Baby Girl Born in Ukraine as a Result of Three-Parent Fertility Treatment
Last year, Britain approved a unique fertility treatment using three ‘parents’ in an attempt to eliminate the spread of deadly diseases through maternal mitochondria.1 The technique uses healthy donor mitochondria to replace any damaged DNA before in vitro combination of the biological parent’s egg and sperm. Another similar three parent therapy, “pronuclear transfer,” has recently proved successful in the Ukraine with the birth of a baby girl on January 5th.2 The treatment is aimed at infertile women whose eggs suffer from embryonic arrest, this means that while the eggs are able to be successfully fertilized they stop growth before implantation into the womb can be completed. Pronuclear transfer involves the fertilization of the mother’s egg with paternal sperm, resulting in a pronucleus which is then implanted in a donor egg. The mitochondrial DNA from the donor evades embryonic arrest, allowing the mother to carry the child to term herself.3 Both therapies are able to help parents have healthy children that were out of reach on their own, but at what cost? The DNA from an outside donor, while small, is still a significant consideration as society redefines reproductive norms.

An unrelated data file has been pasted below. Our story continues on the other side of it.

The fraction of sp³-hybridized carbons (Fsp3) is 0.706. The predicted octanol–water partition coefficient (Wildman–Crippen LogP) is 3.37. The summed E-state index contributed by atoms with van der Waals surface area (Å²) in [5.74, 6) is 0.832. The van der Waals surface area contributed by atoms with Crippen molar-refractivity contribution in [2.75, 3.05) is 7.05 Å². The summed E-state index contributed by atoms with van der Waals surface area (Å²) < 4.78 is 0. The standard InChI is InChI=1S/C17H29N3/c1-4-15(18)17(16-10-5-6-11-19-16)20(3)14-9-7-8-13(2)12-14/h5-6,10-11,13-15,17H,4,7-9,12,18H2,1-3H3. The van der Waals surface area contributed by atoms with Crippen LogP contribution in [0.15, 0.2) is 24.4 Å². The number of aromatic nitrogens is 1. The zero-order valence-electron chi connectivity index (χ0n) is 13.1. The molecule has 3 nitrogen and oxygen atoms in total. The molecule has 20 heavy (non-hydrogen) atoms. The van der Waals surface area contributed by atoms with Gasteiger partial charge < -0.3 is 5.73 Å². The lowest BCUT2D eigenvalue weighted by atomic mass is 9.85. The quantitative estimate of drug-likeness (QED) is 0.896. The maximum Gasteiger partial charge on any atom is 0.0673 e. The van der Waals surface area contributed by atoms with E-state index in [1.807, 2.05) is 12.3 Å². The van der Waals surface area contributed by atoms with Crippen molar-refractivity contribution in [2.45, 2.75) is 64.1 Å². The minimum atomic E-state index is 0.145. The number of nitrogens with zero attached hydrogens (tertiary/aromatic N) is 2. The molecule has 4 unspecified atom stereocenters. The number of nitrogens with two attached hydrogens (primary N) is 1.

1. Michelle Roberts, “IVF: First three-parent baby born to infertile couple,” last modified January 18, 2017, http://www.bbc.com/news/health-38648981
2. Susan Scutti, “Controversial IVF technique produces a baby girl -- and for some, that’s a problem,” last modified January 18, 2017,
3. Peter Dockrill, “World-first in Ukraine as ‘three-parent’ baby born to an infertile couple,” last modified January 19, 2017, http://www.sciencealert.com/world-first-in-ukraine-as-three-parent-baby-born-to-an-infertile-couple